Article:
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So it’s no secret that, over the past several years and thanks to Early Access, Greenlight, and a whole bunch of other shite, the profit model for a lot of people who put products on Steam has become: sell dignity and soul, make a couple bucks. While this does happen in the AAA market, and companies actually make a profit doing it, its worst abuses come from the indie market, which is odd because the sales stats tell us that it’s not really worth the time and semblance of effort.

The latest feature ripe for potential abuse Valve has added to its once great distribution network is the ability to charge for mods. Currently it is limited to Skyrim, but the system will be implemented across most if not all Workshops, if Valve continues to not see the obvious issues.

Now, I’m with the crowed against this… calling it an “idea” would be a little generous. And while that in itself is really the most important thing practically, I find it much more interesting to think about why I am against it. My initial reaction to this news is not one I’m proud of. I simply heard that mods would be a for-profit thing, and my little idealistic socialist brain immediately considered the corrupting influence of money. Mods, at least those that aren’t shite, are something of an art form, and the idea of art being for profit just sickened me. Until I realized most art already is.

As it often does, my mind went pretty quickly to Ghost in the Shell, a truly great work of animated art. Also, a product, one I’ve bought with money and have sitting on my shelf right now between other art products Trigun and Revolutionary Girl Utena. These wouldn’t exist unless people expected to make money doing them. Of course it’s naïve to pretend that money doesn’t affect the art and harm its purity… or is it.

Rene Descartes’ Meditations is one of the most important texts in early modern philosophy. It also probably wouldn’t exist if it weren’t for the fact that Descartes wasn’t exactly wealthy, and had to publish or starve. There was a profit motive to the book, but it would be a tough claim to say that the book was corrupted by this, or pandered like a focus-group-tested Hollywood film in order to sell copies. I think this is probably because Descartes understood his market. He was writing philosophy books- pandering to the popular wasn’t exactly a good business strategy. He knew the only people who would even look at what he wrote would be people only interested in hard philosophy, so that’s what he gave them.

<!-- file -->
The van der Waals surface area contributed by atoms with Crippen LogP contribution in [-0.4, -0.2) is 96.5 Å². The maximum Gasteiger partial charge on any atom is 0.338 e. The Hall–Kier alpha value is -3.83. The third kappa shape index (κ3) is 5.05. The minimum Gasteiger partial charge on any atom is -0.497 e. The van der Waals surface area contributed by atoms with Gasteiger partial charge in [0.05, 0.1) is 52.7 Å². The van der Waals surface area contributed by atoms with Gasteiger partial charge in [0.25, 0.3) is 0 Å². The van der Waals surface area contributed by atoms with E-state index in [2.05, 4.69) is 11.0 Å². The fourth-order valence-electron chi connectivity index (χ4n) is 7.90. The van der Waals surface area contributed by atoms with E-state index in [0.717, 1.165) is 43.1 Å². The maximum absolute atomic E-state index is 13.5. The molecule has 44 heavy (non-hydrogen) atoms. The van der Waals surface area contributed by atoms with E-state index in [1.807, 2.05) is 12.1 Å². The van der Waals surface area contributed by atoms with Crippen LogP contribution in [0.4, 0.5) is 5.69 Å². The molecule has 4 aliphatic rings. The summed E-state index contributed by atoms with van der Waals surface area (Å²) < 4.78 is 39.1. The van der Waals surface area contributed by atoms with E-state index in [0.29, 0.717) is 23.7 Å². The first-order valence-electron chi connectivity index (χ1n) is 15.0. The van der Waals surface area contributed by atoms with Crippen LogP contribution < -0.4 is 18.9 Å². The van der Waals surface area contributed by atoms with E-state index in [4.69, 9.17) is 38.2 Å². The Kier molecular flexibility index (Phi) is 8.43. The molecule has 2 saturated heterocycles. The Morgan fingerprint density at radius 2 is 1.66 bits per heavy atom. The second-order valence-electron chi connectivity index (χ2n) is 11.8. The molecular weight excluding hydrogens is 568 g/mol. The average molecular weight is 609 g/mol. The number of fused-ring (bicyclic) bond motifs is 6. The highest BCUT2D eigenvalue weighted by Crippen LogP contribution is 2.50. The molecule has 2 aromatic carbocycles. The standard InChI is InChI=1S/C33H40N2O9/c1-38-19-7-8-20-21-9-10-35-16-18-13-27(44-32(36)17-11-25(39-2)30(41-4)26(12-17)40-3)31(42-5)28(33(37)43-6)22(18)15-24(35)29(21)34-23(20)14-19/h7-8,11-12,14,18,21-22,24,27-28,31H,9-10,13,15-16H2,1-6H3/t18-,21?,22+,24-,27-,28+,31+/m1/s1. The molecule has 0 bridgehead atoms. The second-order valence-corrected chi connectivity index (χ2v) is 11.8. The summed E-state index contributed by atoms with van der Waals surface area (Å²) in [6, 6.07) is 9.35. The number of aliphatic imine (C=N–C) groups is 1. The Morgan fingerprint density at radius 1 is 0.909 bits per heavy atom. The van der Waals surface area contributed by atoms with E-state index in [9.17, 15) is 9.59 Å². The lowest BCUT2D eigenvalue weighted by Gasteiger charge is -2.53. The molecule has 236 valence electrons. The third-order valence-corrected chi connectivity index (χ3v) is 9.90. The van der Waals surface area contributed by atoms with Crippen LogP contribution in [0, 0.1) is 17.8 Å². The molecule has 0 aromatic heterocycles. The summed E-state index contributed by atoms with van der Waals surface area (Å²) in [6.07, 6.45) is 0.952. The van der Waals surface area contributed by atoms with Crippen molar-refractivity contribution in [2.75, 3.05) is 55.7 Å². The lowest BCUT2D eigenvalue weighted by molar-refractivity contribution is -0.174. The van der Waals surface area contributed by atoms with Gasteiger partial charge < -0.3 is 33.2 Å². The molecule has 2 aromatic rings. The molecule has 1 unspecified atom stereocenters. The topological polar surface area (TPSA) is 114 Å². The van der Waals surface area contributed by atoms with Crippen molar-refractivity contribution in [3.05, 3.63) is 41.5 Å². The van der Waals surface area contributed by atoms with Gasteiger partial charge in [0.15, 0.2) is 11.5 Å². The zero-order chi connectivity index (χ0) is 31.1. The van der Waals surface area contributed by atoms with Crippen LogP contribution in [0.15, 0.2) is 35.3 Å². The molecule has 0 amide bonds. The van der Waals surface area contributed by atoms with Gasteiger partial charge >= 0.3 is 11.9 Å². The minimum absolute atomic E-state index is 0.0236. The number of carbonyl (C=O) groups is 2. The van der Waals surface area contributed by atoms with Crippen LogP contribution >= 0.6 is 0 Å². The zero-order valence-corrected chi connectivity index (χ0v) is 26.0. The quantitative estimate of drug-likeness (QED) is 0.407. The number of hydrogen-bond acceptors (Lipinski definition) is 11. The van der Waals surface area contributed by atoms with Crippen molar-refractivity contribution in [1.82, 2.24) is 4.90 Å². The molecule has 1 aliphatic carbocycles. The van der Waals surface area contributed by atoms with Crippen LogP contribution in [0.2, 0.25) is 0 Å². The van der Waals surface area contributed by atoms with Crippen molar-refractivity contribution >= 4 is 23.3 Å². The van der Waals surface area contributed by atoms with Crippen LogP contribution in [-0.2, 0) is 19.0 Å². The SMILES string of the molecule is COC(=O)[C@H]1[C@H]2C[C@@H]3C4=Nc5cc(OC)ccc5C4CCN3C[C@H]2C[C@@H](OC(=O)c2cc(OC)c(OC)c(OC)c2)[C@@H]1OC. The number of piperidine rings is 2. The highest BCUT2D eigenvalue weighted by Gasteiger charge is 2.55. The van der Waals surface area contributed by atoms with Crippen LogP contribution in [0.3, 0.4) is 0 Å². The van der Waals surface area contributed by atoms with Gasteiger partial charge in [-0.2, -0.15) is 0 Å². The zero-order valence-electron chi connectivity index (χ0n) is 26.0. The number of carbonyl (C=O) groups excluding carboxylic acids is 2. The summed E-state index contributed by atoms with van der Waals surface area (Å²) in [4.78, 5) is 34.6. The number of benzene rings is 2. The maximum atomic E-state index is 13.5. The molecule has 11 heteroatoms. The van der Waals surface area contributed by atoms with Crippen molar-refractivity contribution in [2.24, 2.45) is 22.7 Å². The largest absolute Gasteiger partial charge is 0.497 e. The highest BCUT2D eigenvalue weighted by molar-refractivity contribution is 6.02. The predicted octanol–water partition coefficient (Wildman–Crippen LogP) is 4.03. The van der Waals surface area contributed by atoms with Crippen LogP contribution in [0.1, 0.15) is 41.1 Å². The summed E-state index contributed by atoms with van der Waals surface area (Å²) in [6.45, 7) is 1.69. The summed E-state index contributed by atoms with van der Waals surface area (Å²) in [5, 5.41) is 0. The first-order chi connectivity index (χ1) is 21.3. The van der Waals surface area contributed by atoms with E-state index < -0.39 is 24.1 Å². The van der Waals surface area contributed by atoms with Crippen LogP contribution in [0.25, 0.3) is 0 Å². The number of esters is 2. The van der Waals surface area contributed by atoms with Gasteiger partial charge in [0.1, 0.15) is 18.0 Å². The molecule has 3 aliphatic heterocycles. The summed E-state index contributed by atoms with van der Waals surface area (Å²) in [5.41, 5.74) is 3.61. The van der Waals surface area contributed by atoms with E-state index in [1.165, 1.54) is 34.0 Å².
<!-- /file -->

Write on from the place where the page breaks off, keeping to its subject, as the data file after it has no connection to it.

And thankfully, I think the modding scene is the same way. People looking at mods aren’t going to spend money on crap, they know games better than that, and know what mods they want. It’s not like the AAA market were the scale is so big that the largest market segment is people who know nothing about the industry will buy a polished turd over some somewhat dusty gold.

I think most modders we know and love, if they engage in this practice at all, will continue to produce the same quality content, if not better thanks to the particle monetary compensation for their time and effort. Yes we’ll get people like Digital Homicide peddling unpolished turds for $9.99, and I’m sure EA will use this to get around the bad faith associated with DLC. But the community is small enough and smart enough that that shit won’t fly.

There are still issues with this system, and I’m still against it, but I can’t pretend it’s the same thing as everything else we’ve seen from Steam. I’d prefer this didn’t exist, and it does mean that I, as a consumer, have to put in a bit more work before buying a mod to make sure it’s actually good, I don’t really mind.

Don’t Lose Your Way

Update: Valve has since gone back on all this.